Even though your work will be discussed by someone else, this doesn’t mean that you should be passive. Strive to create agency in feedback situations: by preparing for the situation (the previous point), by anticipating the course of the discussion, and by knowing that in the end it will be you who will analyze, and thus judge the feedback’s quality.
Consider the following steps:
- Record the conversation: Recording the conversation lets you relive and review it at your convenience. This is easily done with your smartphone or tablet, and doesn’t require dedicated equipment or microphones. Before you record anything, make sure to ask for permission; be prepared to explain your intention: to review the feedback, and to more efficiently progress forward. You can even mention your nervousness, which sometimes results in you forgetting what was said.
If you can’t record, consider writing down your thoughts during the feedback session – this is something that is always possible, and doesn’t need anyone’s permission. You can even announce it upfront. If you feel embarrassed, or simply aren’t good at writing while listening, ask someone else to take notes for you. Instruct them what to look out for, so that they can focus on what you’re curious about. If you can’t record and don’t have anyone who can take notes for you, then write down your memories right after the feedback session is over.
Understand that recording and note-taking can also act as potent filter to proactively shield you from weird, imbalanced behaviors: awareness of being recorded can create a sort of “invisible authority”, a supporting power that might otherwise not be present.
- Explain yourself: Use your prior preparations to now give a quick intro and overview on what you do, and how you understand your work. Explain your references, preferences and frustrations; and ask any specific questions that you might have. How you present your work has the power to influence the feedbacker’s focus. Use this to get feedback on what you most want.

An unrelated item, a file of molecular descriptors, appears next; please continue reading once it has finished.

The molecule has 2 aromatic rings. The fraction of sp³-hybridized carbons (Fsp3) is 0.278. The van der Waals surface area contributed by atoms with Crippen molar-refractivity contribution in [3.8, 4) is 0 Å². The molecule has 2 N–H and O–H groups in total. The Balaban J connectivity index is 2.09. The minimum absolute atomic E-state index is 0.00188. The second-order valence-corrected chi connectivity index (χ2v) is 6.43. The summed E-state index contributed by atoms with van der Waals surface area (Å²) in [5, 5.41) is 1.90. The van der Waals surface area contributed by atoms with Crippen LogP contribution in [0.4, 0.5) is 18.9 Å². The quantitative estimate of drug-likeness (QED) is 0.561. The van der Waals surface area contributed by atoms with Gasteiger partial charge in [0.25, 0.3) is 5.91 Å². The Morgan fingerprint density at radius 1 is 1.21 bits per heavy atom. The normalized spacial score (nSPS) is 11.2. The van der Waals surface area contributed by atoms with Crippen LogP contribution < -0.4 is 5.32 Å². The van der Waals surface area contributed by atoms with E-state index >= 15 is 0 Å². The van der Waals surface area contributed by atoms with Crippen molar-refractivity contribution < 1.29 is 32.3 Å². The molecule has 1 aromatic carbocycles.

- Listen: After having done your preparations and introductions, it’s time to let your work speak for itself, to see where it takes the feedbacker. This is an exciting moment that might have seen you worried, giddy, and maybe even sleepless the previous night. Now listen as your work becomes a platform for someone’s thoughts. Learn to listen neutrally, without taking offense or pride. Don’t antedate the feedbacker’s opinion by interrupting them. Refrain from being dominant or shy; let there be space for the work to speak. This can be especially hard when the feedbacker takes a lot of time without saying anything, or if the work demands a lot of time (as in a performance or video work). Trust in the work you created, and listen.
- Expect misunderstandings: Since everyone is and interprets differently, your work often won’t immediately be seen according to your intentions. That’s normal, and the reason why you want external feedback: to increase your knowledge on how to create work that’s concise enough to evoke what you want it to, without requiring your contextualization. It’s OK if, in your apprenticeship phase, your work is deemed to be plagiative, lacking art historical knowledge, etc. Don’t worry about these things – they are the reason why you wanted feedback.
- Expect harshness: Even though art is a forum for highly individual content, the art world’s protagonists aren’t free of being judgemental. Even mellow, kind people can misunderstand your intentions, or might have an extremely bad day. In the worst case, you might receive feedback from someone intending to hurt you; for all these reasons, consider shielding yourself mentally from abuse: don’t believe everything that’s said. Don’t transfer authority over your work in general, and specifically not to someone who discusses it insensitively.
If worse comes to worse, consider asking questions like these: “How can you know so surely that the work isn’t good? Who defines what’s ‘good’? How can I know that I should listen to you? What would happen if I don’t? Couldn’t worthwhile work emerge from pursuing my voice further? If I would pursue your path only, wouldn’t this create a copy of your work?“